Another way to advertise your rescue group is to start a branding campaign—create a logo and put it on t-shirts, bags and other items to sell. There are numerous companies that will do this for your organization at little or no cost. Once you do create a logo and finalize your organization’s name, protect your brand by purchasing all website domains with that name (including both .org and .com suffixes), apply for a copyright for your name and apply for a trademark for your logo. You can find information on how to apply on the United States Patent and Trademark Office’s website. It is possible to fill out the applications yourself, but you may want to hire an attorney to ensure it is done properly.


Fundraising efforts need to be given the same, if not more, attention as your efforts to save animals’ lives. In general, if your organization is unable to raise sufficient funds to pay for its work, it is unlikely that you will be able to raise those funds at a later time. More importantly, attempting to raise funds after you have obligated your rescue group to specific projects is not a sustainable way to run your organization and makes it unlikely that the group will last for too long.

Fundraising activities are regulated by state law. The majority of states require nonprofits that solicit donations from within that state to register with its governing body. Each state has different registration requirements, so make sure you have submitted the correct paperwork and registered in every state you are soliciting donations. You may want to consult an attorney familiar with fundraising regulations to ensure full compliance.

Fundraising should not be the responsibility of just one person. Create a committee charged with developing creative ways to bring in more funds to your organization, as well as planning and running fundraising events.

There are a whole host of ways you can fundraise for your organization: cultivate donors, establish membership tiers, offer animal sponsorships, create “in honor of” and “in memoriam” funds, sell plaques for adoption event cages, post a wish list, develop a planned giving program, encourage in-kind donations, pursue corporate sponsorships, send direct mailings plan fun and creative events—the list is endless.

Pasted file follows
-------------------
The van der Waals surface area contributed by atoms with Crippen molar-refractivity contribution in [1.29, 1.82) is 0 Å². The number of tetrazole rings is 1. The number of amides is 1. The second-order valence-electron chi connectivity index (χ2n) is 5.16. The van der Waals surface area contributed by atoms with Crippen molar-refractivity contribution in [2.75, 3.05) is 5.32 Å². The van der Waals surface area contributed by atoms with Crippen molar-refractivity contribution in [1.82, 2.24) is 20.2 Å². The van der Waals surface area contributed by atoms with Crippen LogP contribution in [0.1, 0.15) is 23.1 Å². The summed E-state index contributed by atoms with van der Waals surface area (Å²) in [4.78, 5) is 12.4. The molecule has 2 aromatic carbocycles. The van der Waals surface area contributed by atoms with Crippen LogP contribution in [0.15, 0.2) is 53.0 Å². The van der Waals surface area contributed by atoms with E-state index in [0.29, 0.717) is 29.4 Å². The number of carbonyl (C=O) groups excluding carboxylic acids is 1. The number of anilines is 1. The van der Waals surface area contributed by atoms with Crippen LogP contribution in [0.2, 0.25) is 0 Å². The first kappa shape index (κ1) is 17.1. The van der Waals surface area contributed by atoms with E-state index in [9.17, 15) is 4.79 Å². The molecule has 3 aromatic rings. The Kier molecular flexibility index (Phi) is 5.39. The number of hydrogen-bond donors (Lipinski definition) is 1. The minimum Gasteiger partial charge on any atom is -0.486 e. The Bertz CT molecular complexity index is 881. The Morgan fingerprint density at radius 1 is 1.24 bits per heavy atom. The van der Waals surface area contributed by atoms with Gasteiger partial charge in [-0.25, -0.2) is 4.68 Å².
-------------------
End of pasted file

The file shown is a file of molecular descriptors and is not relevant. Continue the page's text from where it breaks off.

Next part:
When planning an event, consider how many volunteers you will need, how much time it will take to plan, how you can advertise the event, how much money you have to spend on the event, how much money you plan to raise from the event and how you can measure success. Note that it is not always about how much money you raise—sometimes the exposure you gain is even more valuable.

Many times, all you need to do to secure a donation is ask—so do not be shy! A rescue group in New York, N.Y., once reached out to a cat litter company requesting a donation for their nonprofit organization. The company’s response? They sent 180 eight-pound bags of litter at no cost.

This brings up another important point: Do not forget about in-kind donations, which are contributions of goods or services. Many organizations prefer to contribute in-kind donations, which can be just as valuable as cash donations.

Send thank you emails for every donation, whether cash or in-kind, and reserve thank you letters in the mail for larger donations. It is crucial to include specific information in thank you notes so that donors can receive tax deductions for their contributions.

Grant writing

This is another area where you should build a dedicated team. Recruit people who are highly organized, know the organization well and are good writers. The grant writing process is not as overwhelming as people often fear, and once your writers have a couple of proposals under their belt, they will feel more confident and comfortable with the process. The HSUS has a comprehensive list of grants and The Foundation Center is another great resource to look for more traditional sources of grant funding. Grant writing is about building relationships, knowing your organization and simply following directions.

Cost Containment

To be a good steward of your donor’s funds, you need to get the most bang for the buck. There are some well-known strategies such as buying in bulk, but there are also lesser known ways to save funds for your rescue group. For example, ask rescue-friendly stores for discounts, contact local grocery stores for ripped bags of food or dented cans they can no longer use, set up an wish list for supplies, check your city and county for surplus equipment sales, and talk to your local hospital about donating infant eye medication and used medical equipment for use pursuant to your veterinarian’s instructions.